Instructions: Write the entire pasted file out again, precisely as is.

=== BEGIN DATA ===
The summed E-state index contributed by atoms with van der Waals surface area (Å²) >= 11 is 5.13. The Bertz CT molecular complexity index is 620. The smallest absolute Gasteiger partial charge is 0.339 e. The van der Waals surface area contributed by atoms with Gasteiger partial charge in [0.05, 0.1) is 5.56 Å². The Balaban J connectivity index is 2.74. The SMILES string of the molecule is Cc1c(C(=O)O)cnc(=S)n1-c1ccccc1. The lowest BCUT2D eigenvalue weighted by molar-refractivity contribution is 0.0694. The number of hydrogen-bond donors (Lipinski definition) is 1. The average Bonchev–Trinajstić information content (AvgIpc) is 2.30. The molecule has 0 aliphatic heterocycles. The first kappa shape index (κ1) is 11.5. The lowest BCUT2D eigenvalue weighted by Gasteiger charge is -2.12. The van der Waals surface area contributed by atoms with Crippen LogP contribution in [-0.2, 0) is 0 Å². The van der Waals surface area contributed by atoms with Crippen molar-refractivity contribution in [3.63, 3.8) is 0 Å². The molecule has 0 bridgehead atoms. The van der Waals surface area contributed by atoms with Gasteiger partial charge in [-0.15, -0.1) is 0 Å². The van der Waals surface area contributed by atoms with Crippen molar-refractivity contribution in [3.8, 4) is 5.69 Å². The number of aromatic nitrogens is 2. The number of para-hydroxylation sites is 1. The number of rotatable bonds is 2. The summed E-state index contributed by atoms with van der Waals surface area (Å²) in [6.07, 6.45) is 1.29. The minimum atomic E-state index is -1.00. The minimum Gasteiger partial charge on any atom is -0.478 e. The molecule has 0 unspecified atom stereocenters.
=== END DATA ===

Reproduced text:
The summed E-state index contributed by atoms with van der Waals surface area (Å²) >= 11 is 5.13. The Bertz CT molecular complexity index is 620. The smallest absolute Gasteiger partial charge is 0.339 e. The van der Waals surface area contributed by atoms with Gasteiger partial charge in [0.05, 0.1) is 5.56 Å². The Balaban J connectivity index is 2.74. The SMILES string of the molecule is Cc1c(C(=O)O)cnc(=S)n1-c1ccccc1. The lowest BCUT2D eigenvalue weighted by molar-refractivity contribution is 0.0694. The number of hydrogen-bond donors (Lipinski definition) is 1. The average Bonchev–Trinajstić information content (AvgIpc) is 2.30. The molecule has 0 aliphatic heterocycles. The first kappa shape index (κ1) is 11.5. The lowest BCUT2D eigenvalue weighted by Gasteiger charge is -2.12. The van der Waals surface area contributed by atoms with Crippen LogP contribution in [-0.2, 0) is 0 Å². The van der Waals surface area contributed by atoms with Crippen molar-refractivity contribution in [3.63, 3.8) is 0 Å². The molecule has 0 bridgehead atoms. The van der Waals surface area contributed by atoms with Gasteiger partial charge in [-0.15, -0.1) is 0 Å². The van der Waals surface area contributed by atoms with Crippen molar-refractivity contribution in [3.8, 4) is 5.69 Å². The number of aromatic nitrogens is 2. The number of para-hydroxylation sites is 1. The number of rotatable bonds is 2. The summed E-state index contributed by atoms with van der Waals surface area (Å²) in [6.07, 6.45) is 1.29. The minimum atomic E-state index is -1.00. The minimum Gasteiger partial charge on any atom is -0.478 e. The molecule has 0 unspecified atom stereocenters.